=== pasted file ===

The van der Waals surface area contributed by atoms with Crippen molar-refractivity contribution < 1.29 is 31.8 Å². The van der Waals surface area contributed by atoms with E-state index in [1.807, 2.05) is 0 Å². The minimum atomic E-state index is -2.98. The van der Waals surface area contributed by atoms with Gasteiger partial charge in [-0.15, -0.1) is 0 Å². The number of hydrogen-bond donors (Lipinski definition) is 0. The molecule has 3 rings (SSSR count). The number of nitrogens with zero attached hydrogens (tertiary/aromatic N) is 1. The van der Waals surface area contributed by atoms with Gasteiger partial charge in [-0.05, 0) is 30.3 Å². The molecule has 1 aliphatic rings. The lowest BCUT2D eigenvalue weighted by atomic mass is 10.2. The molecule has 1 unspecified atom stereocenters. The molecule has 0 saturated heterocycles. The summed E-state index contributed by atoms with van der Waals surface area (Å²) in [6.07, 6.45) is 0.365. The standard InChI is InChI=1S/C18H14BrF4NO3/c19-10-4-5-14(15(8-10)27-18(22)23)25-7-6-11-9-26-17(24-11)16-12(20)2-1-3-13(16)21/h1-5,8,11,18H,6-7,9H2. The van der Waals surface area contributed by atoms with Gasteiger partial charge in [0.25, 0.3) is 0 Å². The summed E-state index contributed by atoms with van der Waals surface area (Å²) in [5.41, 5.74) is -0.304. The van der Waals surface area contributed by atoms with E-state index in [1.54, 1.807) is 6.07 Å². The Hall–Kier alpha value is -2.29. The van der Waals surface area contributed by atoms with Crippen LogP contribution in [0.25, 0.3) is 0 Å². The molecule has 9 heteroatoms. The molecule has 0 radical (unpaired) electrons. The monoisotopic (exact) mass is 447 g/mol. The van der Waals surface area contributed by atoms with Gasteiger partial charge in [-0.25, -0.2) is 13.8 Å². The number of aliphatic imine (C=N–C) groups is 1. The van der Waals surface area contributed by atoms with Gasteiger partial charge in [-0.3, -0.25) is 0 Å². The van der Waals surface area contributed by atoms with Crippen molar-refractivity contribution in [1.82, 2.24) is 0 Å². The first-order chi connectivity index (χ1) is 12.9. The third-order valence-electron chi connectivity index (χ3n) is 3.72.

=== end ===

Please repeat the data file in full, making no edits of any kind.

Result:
The van der Waals surface area contributed by atoms with Crippen molar-refractivity contribution < 1.29 is 31.8 Å². The van der Waals surface area contributed by atoms with E-state index in [1.807, 2.05) is 0 Å². The minimum atomic E-state index is -2.98. The van der Waals surface area contributed by atoms with Gasteiger partial charge in [-0.15, -0.1) is 0 Å². The number of hydrogen-bond donors (Lipinski definition) is 0. The molecule has 3 rings (SSSR count). The number of nitrogens with zero attached hydrogens (tertiary/aromatic N) is 1. The van der Waals surface area contributed by atoms with Gasteiger partial charge in [-0.05, 0) is 30.3 Å². The molecule has 1 aliphatic rings. The lowest BCUT2D eigenvalue weighted by atomic mass is 10.2. The molecule has 1 unspecified atom stereocenters. The molecule has 0 saturated heterocycles. The summed E-state index contributed by atoms with van der Waals surface area (Å²) in [6.07, 6.45) is 0.365. The standard InChI is InChI=1S/C18H14BrF4NO3/c19-10-4-5-14(15(8-10)27-18(22)23)25-7-6-11-9-26-17(24-11)16-12(20)2-1-3-13(16)21/h1-5,8,11,18H,6-7,9H2. The van der Waals surface area contributed by atoms with Gasteiger partial charge in [0.25, 0.3) is 0 Å². The summed E-state index contributed by atoms with van der Waals surface area (Å²) in [5.41, 5.74) is -0.304. The van der Waals surface area contributed by atoms with E-state index in [1.54, 1.807) is 6.07 Å². The Hall–Kier alpha value is -2.29. The van der Waals surface area contributed by atoms with Crippen LogP contribution in [0.25, 0.3) is 0 Å². The molecule has 9 heteroatoms. The molecule has 0 radical (unpaired) electrons. The monoisotopic (exact) mass is 447 g/mol. The van der Waals surface area contributed by atoms with Gasteiger partial charge in [-0.25, -0.2) is 13.8 Å². The number of aliphatic imine (C=N–C) groups is 1. The van der Waals surface area contributed by atoms with Gasteiger partial charge in [-0.3, -0.25) is 0 Å². The van der Waals surface area contributed by atoms with Crippen molar-refractivity contribution in [1.82, 2.24) is 0 Å². The first-order chi connectivity index (χ1) is 12.9. The third-order valence-electron chi connectivity index (χ3n) is 3.72.